MAGA wins Maryland GOP primary with Democrat help

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20 Jul 2022, 2:16 am

CNN projects Trump-backed Dan Cox will win GOP gubernatorial primary in Maryland

Maryland Republicans chose state lawmaker Dan Cox, an election denier who has taken a series of hard-line conservative positions, as their nominee for what will be one of the most difficult governor's offices for the party to hold in November's midterms, CNN projected.

Elections officials on Tuesday night had begun what could be a weeks-long process of counting ballots. County officials were barred from beginning to process the record-breaking number of mail-in ballots for a primary election until after in-person voting concluded.

Cox won the GOP race to replace term-limited Republican Gov. Larry Hogan -- an outcome that showcased Republican voters' willingness to scrap what had been a winning formula in the deep-blue state after Hogan angered his own party with his criticism of Trump and his public safety measures amid the coronavirus pandemic.

It's not yet clear which Democrat Cox will face; author Wes Moore and former Democratic National Committee chairman Tom Perez were the leading vote-getters as ballots were being counted Tuesday night.

The primary was a proxy fight between former President Donald Trump, who endorsed Cox, and Hogan, who endorsed his former commerce secretary, Kelly Schulz.

That Hogan had won two terms in Maryland was a feat: Democrats outnumber Republicans in the state, two-to-one; the state hasn't backed a GOP presidential candidate since 1988. But Hogan is seen as one of the GOP's most moderate figures.

Cox has stoked fears about election fraud. He said in December 2020 on Facebook that Trump should seize voting machines. He chartered three buses to Trump's January 6, 2021, rally in Washington. And he tweeted amid the insurrection, "Pence is a traitor."

Democrats believe Cox poses a much easier general election match-up than Schultz would have. The Democratic Governors Association spent more than $1 million on television advertisements that highlighted Trump's endorsement and Cox's most conservative positions -- a tactic intended to boost Republican support for Cox but diminish his standing among moderates headed into November's general election.

Those spots highlighted his opposition to gun restrictions and abortion rights and his endorsement from Trump. One calls Cox "too close to Trump, too conservative for Maryland."

The marquee contest on Maryland's primary ballots Tuesday was the governor's race. Hogan, who is among his party's most moderate figures and one who has frequently criticized Trump, is barred by term limits from seeking reelection.
His departure has turned the primaries in the governor's race -- one unfolding in a state where Democratic voters outnumber Republicans by about two-to-one, but where the GOP has held the governor's office for 12 of the last 20 years -- into a window into the larger battles unfolding in both parties on the national stage.

Democrats saw a wide-open showdown featuring 10 candidates -- a field that included Perez, Oprah Winfrey-backed Moore, state comptroller Peter Franchot, former US Education Secretary John King and Doug Gansler, the former Maryland attorney general and failed 2014 gubernatorial candidate.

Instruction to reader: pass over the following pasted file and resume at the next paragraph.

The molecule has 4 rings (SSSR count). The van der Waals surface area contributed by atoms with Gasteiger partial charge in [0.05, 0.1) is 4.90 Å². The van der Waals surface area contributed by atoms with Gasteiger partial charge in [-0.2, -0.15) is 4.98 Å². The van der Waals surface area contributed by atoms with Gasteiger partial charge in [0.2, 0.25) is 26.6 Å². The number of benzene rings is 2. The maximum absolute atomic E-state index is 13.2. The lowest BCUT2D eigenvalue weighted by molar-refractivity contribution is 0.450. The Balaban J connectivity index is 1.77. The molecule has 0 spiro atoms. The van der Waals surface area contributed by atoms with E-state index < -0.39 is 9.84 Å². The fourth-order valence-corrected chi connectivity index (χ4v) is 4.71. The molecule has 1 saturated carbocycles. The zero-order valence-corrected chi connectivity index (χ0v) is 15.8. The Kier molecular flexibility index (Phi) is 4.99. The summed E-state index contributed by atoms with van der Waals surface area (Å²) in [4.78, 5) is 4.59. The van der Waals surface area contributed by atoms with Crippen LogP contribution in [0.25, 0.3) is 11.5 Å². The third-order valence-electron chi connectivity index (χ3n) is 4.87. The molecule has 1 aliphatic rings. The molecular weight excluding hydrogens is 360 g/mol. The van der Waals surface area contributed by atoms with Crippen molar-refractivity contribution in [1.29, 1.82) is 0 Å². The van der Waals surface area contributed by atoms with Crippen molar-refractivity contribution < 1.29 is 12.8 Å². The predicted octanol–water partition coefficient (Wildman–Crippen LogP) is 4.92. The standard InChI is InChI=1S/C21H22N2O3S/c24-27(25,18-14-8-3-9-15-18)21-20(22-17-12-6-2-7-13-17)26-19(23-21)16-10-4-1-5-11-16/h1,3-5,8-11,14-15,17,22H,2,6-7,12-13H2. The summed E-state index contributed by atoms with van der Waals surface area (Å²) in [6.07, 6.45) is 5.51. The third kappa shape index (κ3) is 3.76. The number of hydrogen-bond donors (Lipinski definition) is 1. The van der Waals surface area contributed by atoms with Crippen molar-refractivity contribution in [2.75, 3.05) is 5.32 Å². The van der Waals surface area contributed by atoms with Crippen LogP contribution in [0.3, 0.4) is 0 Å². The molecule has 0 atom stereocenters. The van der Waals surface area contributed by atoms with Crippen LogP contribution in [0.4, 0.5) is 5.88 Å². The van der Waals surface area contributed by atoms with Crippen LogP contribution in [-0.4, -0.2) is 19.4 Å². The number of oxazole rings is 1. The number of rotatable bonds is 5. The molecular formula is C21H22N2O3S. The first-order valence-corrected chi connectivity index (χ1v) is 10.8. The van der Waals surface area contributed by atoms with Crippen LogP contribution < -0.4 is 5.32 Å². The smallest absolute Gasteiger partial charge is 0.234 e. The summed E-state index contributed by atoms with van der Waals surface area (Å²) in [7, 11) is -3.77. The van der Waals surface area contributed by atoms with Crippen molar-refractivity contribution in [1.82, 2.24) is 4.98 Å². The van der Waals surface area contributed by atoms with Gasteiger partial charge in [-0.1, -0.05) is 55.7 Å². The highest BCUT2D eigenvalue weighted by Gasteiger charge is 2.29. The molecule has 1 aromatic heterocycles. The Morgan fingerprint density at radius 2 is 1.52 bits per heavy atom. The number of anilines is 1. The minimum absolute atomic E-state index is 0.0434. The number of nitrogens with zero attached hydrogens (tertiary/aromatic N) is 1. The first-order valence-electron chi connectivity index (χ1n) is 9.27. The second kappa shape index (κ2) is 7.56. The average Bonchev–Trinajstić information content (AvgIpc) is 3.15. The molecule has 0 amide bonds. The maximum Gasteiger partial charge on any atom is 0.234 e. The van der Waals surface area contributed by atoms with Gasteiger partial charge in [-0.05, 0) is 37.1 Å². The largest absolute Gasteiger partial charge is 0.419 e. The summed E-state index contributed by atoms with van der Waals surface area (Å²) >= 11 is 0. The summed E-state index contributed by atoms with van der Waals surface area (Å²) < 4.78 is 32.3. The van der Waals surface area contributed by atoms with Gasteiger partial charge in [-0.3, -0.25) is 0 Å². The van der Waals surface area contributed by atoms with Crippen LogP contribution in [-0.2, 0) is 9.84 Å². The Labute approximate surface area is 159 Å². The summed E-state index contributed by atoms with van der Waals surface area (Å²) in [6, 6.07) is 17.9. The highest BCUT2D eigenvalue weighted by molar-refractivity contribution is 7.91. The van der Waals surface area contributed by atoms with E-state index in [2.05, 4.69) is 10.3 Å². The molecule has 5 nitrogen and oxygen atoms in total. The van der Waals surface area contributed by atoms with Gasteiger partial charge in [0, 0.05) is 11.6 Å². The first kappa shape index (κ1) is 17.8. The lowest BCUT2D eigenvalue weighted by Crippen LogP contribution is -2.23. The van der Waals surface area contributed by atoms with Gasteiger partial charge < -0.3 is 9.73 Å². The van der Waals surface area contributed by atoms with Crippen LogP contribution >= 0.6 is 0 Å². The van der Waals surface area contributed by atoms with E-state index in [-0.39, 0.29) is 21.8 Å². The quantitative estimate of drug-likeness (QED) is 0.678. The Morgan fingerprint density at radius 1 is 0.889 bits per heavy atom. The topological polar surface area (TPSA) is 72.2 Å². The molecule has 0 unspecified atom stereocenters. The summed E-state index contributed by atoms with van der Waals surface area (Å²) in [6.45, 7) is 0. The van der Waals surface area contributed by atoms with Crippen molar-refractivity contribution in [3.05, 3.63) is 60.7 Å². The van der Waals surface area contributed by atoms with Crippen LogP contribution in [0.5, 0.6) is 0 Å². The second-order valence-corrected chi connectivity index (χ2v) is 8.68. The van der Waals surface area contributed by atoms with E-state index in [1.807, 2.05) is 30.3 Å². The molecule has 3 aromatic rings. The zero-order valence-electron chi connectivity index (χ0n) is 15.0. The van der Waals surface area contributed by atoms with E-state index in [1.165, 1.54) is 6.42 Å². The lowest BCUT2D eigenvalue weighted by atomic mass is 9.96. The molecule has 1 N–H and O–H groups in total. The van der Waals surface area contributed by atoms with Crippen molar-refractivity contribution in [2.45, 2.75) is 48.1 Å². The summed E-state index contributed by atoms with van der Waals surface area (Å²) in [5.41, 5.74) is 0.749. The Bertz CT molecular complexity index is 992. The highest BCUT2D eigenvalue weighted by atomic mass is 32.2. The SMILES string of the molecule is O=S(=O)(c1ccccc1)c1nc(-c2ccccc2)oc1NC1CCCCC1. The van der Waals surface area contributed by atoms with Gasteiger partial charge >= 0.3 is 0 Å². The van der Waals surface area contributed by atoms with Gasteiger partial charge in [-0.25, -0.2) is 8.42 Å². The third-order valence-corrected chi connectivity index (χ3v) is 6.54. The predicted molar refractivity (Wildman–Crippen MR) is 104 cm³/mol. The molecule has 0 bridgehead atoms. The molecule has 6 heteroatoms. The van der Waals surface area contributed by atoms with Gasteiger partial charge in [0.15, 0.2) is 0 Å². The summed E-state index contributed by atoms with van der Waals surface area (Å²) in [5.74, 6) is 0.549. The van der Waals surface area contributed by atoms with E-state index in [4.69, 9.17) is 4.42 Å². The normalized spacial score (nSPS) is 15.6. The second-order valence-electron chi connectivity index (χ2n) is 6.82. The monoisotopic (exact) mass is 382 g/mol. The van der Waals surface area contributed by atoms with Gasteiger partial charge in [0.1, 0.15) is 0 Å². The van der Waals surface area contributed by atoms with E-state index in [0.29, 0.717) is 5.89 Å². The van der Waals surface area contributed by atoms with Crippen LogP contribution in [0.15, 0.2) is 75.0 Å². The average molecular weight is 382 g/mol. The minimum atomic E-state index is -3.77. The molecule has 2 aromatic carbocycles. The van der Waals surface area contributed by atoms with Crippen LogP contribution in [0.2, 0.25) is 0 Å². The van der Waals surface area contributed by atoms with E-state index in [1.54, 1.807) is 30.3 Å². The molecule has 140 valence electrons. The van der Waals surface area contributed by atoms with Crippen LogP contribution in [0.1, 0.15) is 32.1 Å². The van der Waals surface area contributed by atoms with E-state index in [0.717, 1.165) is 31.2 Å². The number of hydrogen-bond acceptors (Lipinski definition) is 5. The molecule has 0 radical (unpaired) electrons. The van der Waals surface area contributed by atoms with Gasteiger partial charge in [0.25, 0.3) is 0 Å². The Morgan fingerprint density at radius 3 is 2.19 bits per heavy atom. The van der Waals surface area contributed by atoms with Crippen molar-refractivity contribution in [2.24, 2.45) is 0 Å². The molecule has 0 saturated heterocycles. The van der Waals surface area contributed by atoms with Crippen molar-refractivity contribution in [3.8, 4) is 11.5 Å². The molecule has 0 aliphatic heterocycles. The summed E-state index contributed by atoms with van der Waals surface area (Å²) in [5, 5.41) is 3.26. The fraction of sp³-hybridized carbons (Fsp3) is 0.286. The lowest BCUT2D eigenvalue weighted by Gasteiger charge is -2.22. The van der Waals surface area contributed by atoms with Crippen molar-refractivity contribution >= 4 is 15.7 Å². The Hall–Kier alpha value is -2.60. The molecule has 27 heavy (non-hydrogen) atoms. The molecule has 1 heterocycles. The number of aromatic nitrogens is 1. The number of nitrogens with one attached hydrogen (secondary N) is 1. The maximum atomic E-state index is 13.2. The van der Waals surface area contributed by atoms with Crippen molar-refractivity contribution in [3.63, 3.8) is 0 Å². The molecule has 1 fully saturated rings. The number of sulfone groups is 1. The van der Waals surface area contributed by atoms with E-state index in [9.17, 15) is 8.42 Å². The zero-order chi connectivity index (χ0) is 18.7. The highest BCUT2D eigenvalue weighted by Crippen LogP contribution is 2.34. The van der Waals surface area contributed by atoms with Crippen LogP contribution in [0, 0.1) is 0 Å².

The primaries in the governor's race are the most closely watched contests on Tuesday's slate in Maryland, where the election was pushed back three weeks due to litigation over the state's legislative maps.

Election results could take days or even weeks to finalize. According to Maryland's Board of Elections, more than 508,000 people requested mail-in ballots -- shattering previous records for primaries. Counties cannot begin counting those ballots until Thursday, and elections officials say some counties could still be counting mail-in ballots in the first week of August.

Schultz, in a news conference with Hogan last month, said that Democrats are attempting to "spend a million now and save $5 million by not having to face me in the general election

He has also threatened a lawsuit over mail-in ballots.

Several candidates for governor would make history in a state that has only ever elected White men as its chief executive.

The outcome of another major race was also clear Tuesday night: Maryland Sen. Chris Van Hollen easily fended off a Democratic primary challenge on Tuesday, according to a CNN projection.
Van Hollen, who suffered a minor stroke in May, defeated a primary challenge from Michelle Smith, a Freedom of Information Act policy analyst with the US Agency for International Development. Ten Republicans are vying to take on the winner of that primary, but Van Hollen is heavily favored to win a second term.

House Majority Leader Steny Hoyer, the Maryland Democrat who is the chamber's No. 2-ranking member, also won his primary, CNN projected.

CNN projected that Rep. Anthony Brown will win the Democratic primary in the Maryland attorney general's race.
Brown, the lieutenant governor under former Democratic Gov. Martin O'Malley who is leaving his US House seat after three terms, defeated O'Malley's wife, Katie Curran O'Malley, a former Baltimore City district court judge.

The primary in the attorney general's race is effectively the general election in a state that hasn't elected a Republican to the post in more than 100 years. (One Republican, Edward Rollins, was appointed to the post in 1952.)

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